Friday, October 10, 2008

Sad, Scared ... but Full of Hope

It's been a strange week here in Lake Woebegone. Markets crashing. More than enough anxiety to go around in the lives of so many folks.
We had a credit card canceled last week. We had never used it, and the reason given for its cancellation was "lack of use." I know card companies do that, but the timing struck me as interesting, then I heard a commentator on NPR say that card companies were shedding as many accounts as they can, and that having a card canceled by the company is never a good thing for one's credit score. Ah well, one can hope that this is the only nick we get beyond the huge losses on those retirement savings. The quarterly statement arrived today; I'm not planning on opening it.
And in the midst of all this, today, right here in "communist" Arlington (oh, that's what Joe McCain, John's brother, said about our community last week), I saw a car with a bumper sticker that said "Obama bin Laden '08."
I have always considered myself a small 'd' democrat. I believe in hearing lots of voices from lots of communities in the body politic, so the past week of presidential politics has been deeply sad. I am also a Southerner, so when I hear hatred aimed at an African-American leader I get scared, too.
But I heard an older man preach a few weeks back about the way America pulled together in his youth during the Great Depression. I certainly hope that we are not going as far down the economic road as that.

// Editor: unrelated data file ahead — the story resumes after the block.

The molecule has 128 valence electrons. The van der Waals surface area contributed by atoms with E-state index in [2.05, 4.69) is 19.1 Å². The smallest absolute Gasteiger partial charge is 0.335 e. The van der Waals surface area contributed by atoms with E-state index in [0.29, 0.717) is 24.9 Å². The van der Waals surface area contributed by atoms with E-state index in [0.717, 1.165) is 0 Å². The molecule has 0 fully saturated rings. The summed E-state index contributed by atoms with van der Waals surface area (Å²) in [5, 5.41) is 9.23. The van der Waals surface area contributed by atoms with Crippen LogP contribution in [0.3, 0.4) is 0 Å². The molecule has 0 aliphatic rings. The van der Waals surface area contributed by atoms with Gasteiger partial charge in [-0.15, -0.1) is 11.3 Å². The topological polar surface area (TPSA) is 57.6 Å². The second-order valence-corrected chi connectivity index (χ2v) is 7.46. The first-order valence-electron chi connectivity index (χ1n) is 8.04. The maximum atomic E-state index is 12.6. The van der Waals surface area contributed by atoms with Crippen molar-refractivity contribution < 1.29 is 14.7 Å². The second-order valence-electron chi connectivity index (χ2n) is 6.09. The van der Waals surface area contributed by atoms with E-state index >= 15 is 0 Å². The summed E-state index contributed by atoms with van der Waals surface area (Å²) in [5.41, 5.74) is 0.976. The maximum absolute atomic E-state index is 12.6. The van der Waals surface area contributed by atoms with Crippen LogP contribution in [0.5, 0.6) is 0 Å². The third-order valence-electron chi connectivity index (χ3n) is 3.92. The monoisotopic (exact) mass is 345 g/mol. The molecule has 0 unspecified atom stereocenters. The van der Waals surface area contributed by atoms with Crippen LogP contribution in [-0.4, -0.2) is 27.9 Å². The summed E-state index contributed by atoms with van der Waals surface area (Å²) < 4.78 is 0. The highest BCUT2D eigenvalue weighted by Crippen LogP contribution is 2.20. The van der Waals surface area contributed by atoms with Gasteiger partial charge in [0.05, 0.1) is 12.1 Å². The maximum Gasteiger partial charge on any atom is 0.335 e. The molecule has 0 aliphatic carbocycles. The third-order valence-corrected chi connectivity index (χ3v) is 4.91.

At the same time, we do have resources as a people that we can tap into. That sermon reminded me. Then yesterday, I came across this post from David LaMotte, a man whose music inspires me. As David puts it, "it is the job of Christians to stand with all persecuted people when they are persecuted unfairly, as some Christians stood with Jews in southern France during the holocaust (told beautifully in the book “Lest Innocent Blood Be Shed”) Read what Jesus had to say in the Sermon on the Mount. These are our instructions, and Obama in [Dreams of My Father] is talking about unfair persecution of a religion within our country. Friends, if we’ve stopped believing in religious freedom, we have ceased to be America. If we will only stand up to defend people who agree with us, we have nothing left to be proud of."
Right after I read David's blog, I caught Sarah Vowell's Blog of the Nation on the Puritans. Her commentary led me to look up John Winthrop's sermon, "A Model of Christian Charity," in which he holds the New World up as a city on a hill.
He wrote the piece during the 1630 crossing of the Atlantic as the Puritans came to America to found that city, and lay claim to their share of its promise. The Puritans' vision surely foundered on the shoals of reality and their own excesses -- including Winthrop's -- but Winthrop's advice to those voyagers rings true today as the nation struggles in the rough water of a battered economy and a diminished politics.
"Now the only way to avoid this shipwreck, and to provide for our posterity, is to follow the counsel of Micah, to do justly, to love mercy, to walk humbly with our God. For this end, we must be knit together, in this work, as one man. We must entertain each other in brotherly affection. We must be willing to abridge ourselves of our superfluities, for the supply of others’ necessities. We must uphold a familiar commerce together in all meekness, gentleness, patience and liberality. We must delight in each other; make others’ conditions our own; rejoice together, mourn together, labor and suffer together, always having before our eyes our commission and community in the work, as members of the same body. So shall we keep the unity of the spirit in the bond of peace."